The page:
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Urban Decay (A Beautiful Way), Neve Tzedek, Israel

Posted by
dj.tigersprout (New York City, United States) on 23 June 2008 in Cityscape & Urban.

The morning i left Wadi Rum, i carpooled to Aqaba, Jordan's sublime coastal town on the amazingly clear waters of the Red Sea -- of course i HAD to go for a swim! :) From there i headed for the border of Israel and caught a bus up to Jerusalem (pics to to follow soon) where i stayed for the night and most of the following day before heading to Tel Aviv for a wonderful wedding reception for some American - Israeli friends of mine.

Directly after the reception, while there was still plenty of late afternoon light, i was taken by a new friend on a city tour around greater Tel Aviv. As we drove i witnessed a city in the throws of 'death' and 'rebirth'. Giant cranes scraped the sky's blue ceiling - a testament to the thriving international IT business endeavors of this vivacious city. However, away from the center, down along the coastline and sheltered in small sidestreets lined with flowering bushes and shrubs, was the charming neighborhood of Neve Tzedek. Over a century old, Neve Tzedek was officially the first neighborhood of what is now recognized as Tel Aviv. Historically known for its liberal and artisan streets, cafes, and restaurants, the amazingly beautiful and colorful architecture of this district is still very much on display -- although the majority of it has slowly deteriorated. Tagged by generations of young street artists and activists alike, and worn by the temperment of the weather and elements, this beautiful neighborhood has perhaps become even more 'beautiful'... as it slowly succumbs to 11 plus decades of urban decay. I made mention of the fascinating buildings and color schemes i was seeing and my new friend quickly pulled over and parked the car. We both hopped out, cameras in hand and wandered, fascinated, through the historic streets until twilight.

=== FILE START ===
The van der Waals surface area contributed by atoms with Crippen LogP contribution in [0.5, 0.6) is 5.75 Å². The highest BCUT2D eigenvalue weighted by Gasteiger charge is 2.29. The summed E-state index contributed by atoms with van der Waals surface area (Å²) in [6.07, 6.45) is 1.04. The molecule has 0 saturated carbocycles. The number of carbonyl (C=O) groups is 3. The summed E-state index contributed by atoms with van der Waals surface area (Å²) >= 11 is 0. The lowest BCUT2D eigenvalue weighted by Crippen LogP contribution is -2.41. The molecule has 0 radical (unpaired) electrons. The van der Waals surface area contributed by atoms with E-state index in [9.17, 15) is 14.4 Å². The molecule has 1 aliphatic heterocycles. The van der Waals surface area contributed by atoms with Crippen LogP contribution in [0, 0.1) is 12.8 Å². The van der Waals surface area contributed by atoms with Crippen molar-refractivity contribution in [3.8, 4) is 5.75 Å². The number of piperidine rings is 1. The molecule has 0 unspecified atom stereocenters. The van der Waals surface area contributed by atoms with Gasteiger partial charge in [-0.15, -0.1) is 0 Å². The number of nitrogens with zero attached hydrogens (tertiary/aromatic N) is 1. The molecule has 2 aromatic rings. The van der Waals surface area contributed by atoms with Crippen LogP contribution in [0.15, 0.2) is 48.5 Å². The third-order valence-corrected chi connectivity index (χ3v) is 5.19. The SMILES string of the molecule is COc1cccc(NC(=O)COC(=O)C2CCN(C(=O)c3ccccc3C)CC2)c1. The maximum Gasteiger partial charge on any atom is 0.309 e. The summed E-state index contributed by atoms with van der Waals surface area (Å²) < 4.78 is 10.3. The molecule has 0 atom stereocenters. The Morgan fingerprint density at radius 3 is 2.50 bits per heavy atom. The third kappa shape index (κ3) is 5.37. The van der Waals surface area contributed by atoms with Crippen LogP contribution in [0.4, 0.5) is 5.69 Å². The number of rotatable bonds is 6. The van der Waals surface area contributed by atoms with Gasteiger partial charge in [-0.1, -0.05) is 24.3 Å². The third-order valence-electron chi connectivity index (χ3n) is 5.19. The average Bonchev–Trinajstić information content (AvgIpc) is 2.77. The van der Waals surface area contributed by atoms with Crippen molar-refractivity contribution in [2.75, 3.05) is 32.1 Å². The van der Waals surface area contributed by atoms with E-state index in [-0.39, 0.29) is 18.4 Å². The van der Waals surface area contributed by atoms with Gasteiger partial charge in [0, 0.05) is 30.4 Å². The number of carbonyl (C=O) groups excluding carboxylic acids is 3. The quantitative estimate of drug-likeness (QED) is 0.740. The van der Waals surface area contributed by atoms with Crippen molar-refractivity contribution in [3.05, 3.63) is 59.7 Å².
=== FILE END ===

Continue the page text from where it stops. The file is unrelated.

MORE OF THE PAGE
Canon EOS REBEL XT 1/60 second F/5.6 ISO 100 18 mm

all work protected by Creative Commons

1/60 second
ISO 100
18 mm